Jan. 15, 1913: The Women’s Legislative Council of California begins a series of meetings at the Hotel Sacramento. So far the Council has officially approved two recommendations for the Assembly: the closing of the Girl’s Department in Whittier, and an appropriation of money for the creation of a state training school for wayward girls.
Quote: "The Callan Automobile Law in New York is to be amended in the present Legislature as to provide for sentencing to jail drunken drivers who run down people, whether serious injury result therefore or not. That is right. The combination of an automobile and a drunk at the wheel is a deadly menace." -- Bee editorial
Jan. 16, 1933: All canned goods would be labeled with the date of canning under a bill proposed by Assemblyman Herbert Hallner of Los Angeles. The legislation is intended to keep stale food off the market. Canned goods produced overseas and sold here under treaty agreements would be exempt.
Quote: "Our state spends far more on rearing fish and protecting deer and game birds for the pastime of wealthy sportsmen than it does on the care of aged citizens." -- B.C., in a letter to the editor criticizing Gov. James Rolph’s proposal to cut old-age pensions to help balance the budget
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Jan. 17, 1941: Search parties comb rugged terrain for a B-18A light bomber that went missing somewhere between Yreka and Medford, Ore. last night. The U.S. Army aircraft was en route to Sacramento Air Depot from McChord Field in Washington. The twin-engine warplane carried a crew of seven.
Quote: "This certainly is the heyday of lobbyists in Sacramento. The representatives of the monopoly lobbies are here in droves. Conditions are as bad as in the old days of political machine rule in Sacramento." -- Assemblyman Hugh Donnelly, introducing a bill requiring registration of all legislative lobbyists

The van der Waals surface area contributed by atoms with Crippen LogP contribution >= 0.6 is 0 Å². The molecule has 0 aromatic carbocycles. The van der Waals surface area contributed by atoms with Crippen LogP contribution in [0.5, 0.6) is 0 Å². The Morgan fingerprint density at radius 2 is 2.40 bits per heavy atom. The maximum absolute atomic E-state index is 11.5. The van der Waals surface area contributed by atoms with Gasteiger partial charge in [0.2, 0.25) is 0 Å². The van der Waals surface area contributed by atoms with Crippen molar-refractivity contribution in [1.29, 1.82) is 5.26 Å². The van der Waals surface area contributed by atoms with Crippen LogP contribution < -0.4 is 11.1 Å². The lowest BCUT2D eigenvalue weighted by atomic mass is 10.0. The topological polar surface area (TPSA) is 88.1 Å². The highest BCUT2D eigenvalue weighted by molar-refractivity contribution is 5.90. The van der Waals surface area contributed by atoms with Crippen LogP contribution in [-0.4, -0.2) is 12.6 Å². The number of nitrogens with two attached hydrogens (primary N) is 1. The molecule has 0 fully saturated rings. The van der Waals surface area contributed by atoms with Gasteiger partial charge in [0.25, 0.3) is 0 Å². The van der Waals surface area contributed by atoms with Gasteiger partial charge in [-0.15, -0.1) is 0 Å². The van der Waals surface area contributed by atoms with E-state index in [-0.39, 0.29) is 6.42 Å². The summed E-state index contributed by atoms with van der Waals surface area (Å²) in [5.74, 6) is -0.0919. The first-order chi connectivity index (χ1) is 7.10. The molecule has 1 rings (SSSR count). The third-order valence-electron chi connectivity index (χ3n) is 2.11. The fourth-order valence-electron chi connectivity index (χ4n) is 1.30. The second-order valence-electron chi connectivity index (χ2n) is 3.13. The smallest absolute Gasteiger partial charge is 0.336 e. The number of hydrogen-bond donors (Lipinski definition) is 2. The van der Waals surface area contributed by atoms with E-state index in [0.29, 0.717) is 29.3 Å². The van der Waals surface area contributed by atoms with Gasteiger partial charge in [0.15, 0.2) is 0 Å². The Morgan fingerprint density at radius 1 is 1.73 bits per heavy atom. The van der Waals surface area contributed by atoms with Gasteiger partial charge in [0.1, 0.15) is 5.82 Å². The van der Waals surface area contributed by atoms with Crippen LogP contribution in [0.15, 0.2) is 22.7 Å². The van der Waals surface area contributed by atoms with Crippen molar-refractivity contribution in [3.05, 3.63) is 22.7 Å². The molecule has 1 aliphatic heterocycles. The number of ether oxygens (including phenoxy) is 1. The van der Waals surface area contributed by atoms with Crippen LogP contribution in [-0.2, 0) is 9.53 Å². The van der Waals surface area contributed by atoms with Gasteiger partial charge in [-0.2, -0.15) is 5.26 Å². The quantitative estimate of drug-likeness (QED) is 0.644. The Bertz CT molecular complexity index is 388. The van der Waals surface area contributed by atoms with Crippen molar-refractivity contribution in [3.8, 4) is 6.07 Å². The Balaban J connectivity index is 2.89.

Jan. 18, 1985: Sacramento light rail Manager Bill Edgar will recommend that $15 million targeted for downtown redevelopment be diverted to the transit system to help cover its nearly $15 million shortfall. City and county funds -- perhaps in the form of a voter-approved sales or gas tax hike -- may also have to be tapped to operate the light rail line.
Quote: "It sure didn’t take Washington long to break it s promise not to touch Social Security, did it? Any tax on Social Security means a reduction of payments to recipients. Whether it’s taken off monthly checks, or snatched back at the end of the year, it is still a reduction in benefits earned over a lifetime of working." -- Angry Taxpayer, in a letter to the editor
Jan. 19, 1925: The Sacramento Chamber of Commerce and the Sacramento County Farm Bureau urge the state to construct a causeway across the Sutter by-pass between Yuba City and Woodland.
Quote: "I see where a bill has been introduced in the California legislature calling for the abolition of capital punishment. I beg to ask what method of control of the vicious element of California the gentlemen sponsoring that measure will substitute for capital punishment in order that our persons and property may have reasonable degree of safety when we travel through your state?" -- Lorenzo D. Creel of Reno, in a letter to the editor
Jan. 20, 1951: The newly constructed Peter Burnett School at 36th Ave. and 57th St. will open for classes on Monday. That will end the need for double sessions at Mark Twain School at 4800 58th St. The Burnett School cost almost $250,000 to build.
Quote: "Why cannot our bungling leaders solve world problems when the answers are simple? Give Asia back to the Asiatics to whom it rightfully belongs. Give Germany back to the Germans and Japan back to the Japanese. Give independence to any country which wishes to handle its own affairs." -- Charles Ledger, in a letter to the editor
Jan. 21, 1962: The Sacramento County Pomona Grange No. 2 says it opposes construction of the proposed 2nd-3rd Streets Freeway and “other freeways intersecting populous areas of Sacramento." The group decries the accompanying destruction of many historic buildings in that part of town.
Quote: "Crime and sin are not always the same. It is easy to legislate against the former. Conscience often has to be the legislator against the latter." -- Bee editorial>